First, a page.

Spectator USA

Skip to Content

Europe World

The British Supreme Court’s decision is a constitutional outrage

Brexit has exposed huge cracks in the UK constitution which urgently need fixing

September 24, 2019

11:10 AM

24 September 2019

11:10 AM

Forty years of membership of the EU has taught us Brits a lot. Many of us have learned a new language; most of us have learned new recipes for our supper; and our judges have learned how to seize power from democratic institutions.

For there has always been a fundamental cultural clash between us and most EU states – that of law. The UK (though Scotland is slightly different) is a common law country – like Australia, India, Canada, New Zealand and the USA. Most EU states are civil law countries. There are many differences, but the most striking one to ordinary people is the difference in how lawyers are treated. In common law countries, lawyers are the butt of most jokes. We are not well liked, and that has always struck me as fair – the people are sovereign, we merely look after their laws.

In civil law systems lawyers are treated with respect. The judges are revered. They are at the head of their constitution. Before Tony Blair’s experiment of a Supreme Court, our law lords lived in the cramped corridor at the top of Parliament and shared a secretary. They had no clerks to serve them, no luxuriant carpet to delight them and they knew our place was to stay out of politics. It is difficult to see how the new experiment, more alike to our continental cousins, is an improvement.

Today’s decision has shocked and outraged many. Good. In Britain we generally adopt an attitude of ‘if it ain’t broke don’t fix it’. So it is exceedingly useful for an aspect of our system to declare, quite publicly, just how broken it is. The constitution has been broken for some time yet we ignored the signs – the debacle that is the lord chancellor’s ‘abolition’ and the non-entity that is Lords speaker, the ‘Supreme’ Court, the Fixed-Term Parliaments Act, the endless constitutional outrages of the last three years. But above all, the rise of judicial review.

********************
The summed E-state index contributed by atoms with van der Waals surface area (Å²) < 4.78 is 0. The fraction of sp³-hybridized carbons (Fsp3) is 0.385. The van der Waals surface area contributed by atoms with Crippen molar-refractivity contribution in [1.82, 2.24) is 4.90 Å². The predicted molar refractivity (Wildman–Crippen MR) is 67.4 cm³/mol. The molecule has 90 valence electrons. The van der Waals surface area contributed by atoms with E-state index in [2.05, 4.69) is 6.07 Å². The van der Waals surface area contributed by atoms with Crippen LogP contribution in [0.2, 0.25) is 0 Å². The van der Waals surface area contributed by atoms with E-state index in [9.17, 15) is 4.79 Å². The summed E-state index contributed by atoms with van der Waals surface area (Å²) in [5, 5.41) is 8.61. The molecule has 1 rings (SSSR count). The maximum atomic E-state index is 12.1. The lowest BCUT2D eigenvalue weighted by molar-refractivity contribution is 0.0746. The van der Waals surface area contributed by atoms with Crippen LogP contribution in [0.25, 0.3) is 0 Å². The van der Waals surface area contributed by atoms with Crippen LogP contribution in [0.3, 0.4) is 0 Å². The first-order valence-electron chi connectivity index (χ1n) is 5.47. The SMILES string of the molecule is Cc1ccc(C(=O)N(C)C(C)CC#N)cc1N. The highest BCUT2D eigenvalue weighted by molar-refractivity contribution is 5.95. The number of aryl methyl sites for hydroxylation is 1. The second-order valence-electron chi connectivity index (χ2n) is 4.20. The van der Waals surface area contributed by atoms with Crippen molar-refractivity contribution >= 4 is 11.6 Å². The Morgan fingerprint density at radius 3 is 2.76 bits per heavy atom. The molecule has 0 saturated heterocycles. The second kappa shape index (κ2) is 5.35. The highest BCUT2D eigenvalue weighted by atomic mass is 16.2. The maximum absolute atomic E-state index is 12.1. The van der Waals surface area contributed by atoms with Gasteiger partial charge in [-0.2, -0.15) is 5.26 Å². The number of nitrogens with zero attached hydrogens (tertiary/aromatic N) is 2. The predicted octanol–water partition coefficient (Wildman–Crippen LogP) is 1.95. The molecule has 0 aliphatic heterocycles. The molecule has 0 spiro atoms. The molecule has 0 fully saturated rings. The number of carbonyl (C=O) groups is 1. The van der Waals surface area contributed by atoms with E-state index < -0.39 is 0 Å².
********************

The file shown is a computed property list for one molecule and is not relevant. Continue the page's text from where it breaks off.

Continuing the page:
In theory, judicial review is a good thing. In theory it is a way of forcing bad bureaucrats to do their job. The Australians, with remarkable prescience, worried judicial review might be used inappropriately, so they constrained it by act of parliament. We didn’t. I think we clearly should have done. Because judicial review has been used, incrementally, to erode and alter the constitution of our country – without most of us noticing and without any of us being asked. There was a convention that the common law (judge made law) only changed little bits of the law. As of today that convention is dead.

It is because of the incremental changes made by judicial review since the Nineties that the Supreme Court can declare this:

Time and again, in a series of cases since the 17th century, the courts have protected Parliamentary sovereignty from threats posed to it by the use of prerogative powers, and in doing so have demonstrated that prerogative powers are limited by the principle of Parliamentary sovereignty…’

What that means is that prorogation can be limited by statute and the courts would enforce that statute. I doubt anyone disputes that. What it does not mean, yet what has happened, is that in the absence of such a statute, the ‘Supreme’ Court can step in and invent one. So lawyers and judges have, step by step, decided to give themselves more and more power.

No one expected them to do what they did today. No one expected it to be unanimous – which perhaps hurts the most. Most of us expected them to say the matter was for Parliament, not for them. As indeed Lady Hale might have noticed from the very scant list of examples she gave in paragraph 44 of her judgment – all examples of constraining prorogation are statutory.

It was a point made in open court when Lord Pannick was questioned, just after the embarrassing issue with the bundles. No example of the court controlling prorogation of parliament can be found in this country – or in any common law country. Until today.

The 11 justices have taken it upon themselves to assume the power of Parliament and by common law, make a statute. That is a far bigger constitutional outrage than Boris sending parliament on holiday over conference season. It is and should be a nationwide klaxon that the experiment of a ‘Supreme’ Court is a failure. They seem conversely oblivious that the actual conclusion to their actions is to carry on the farce of the longest sitting parliament for 400 years and to give all power in the land to the Speaker and rogue MPs – who are unconstrained by manifesto promises, a Queen’s Speech or by fear of an election (because they refuse one). No mention was made of how parliament has ceased to function.

Brexit has exposed huge cracks in our constitution which urgently need fixing. At the very least, we should copy the Australians and constrain judicial review by statute – make it a tool to help ordinary people again. Then we need to decide, openly and publicly, whether we want our old constitution back (the one that worked), or whether, even if we like this new one of all powerful judges and speakers – whether it would be better to do it by statute rather than by common law. That way we might all know the constitution of our land in advance and not have to wait for 11 judges to invent it.

This article was originally published on The Spectator’s UK website.


Sign up to receive a weekly summary of the best of Spectator USA


Show comments
Close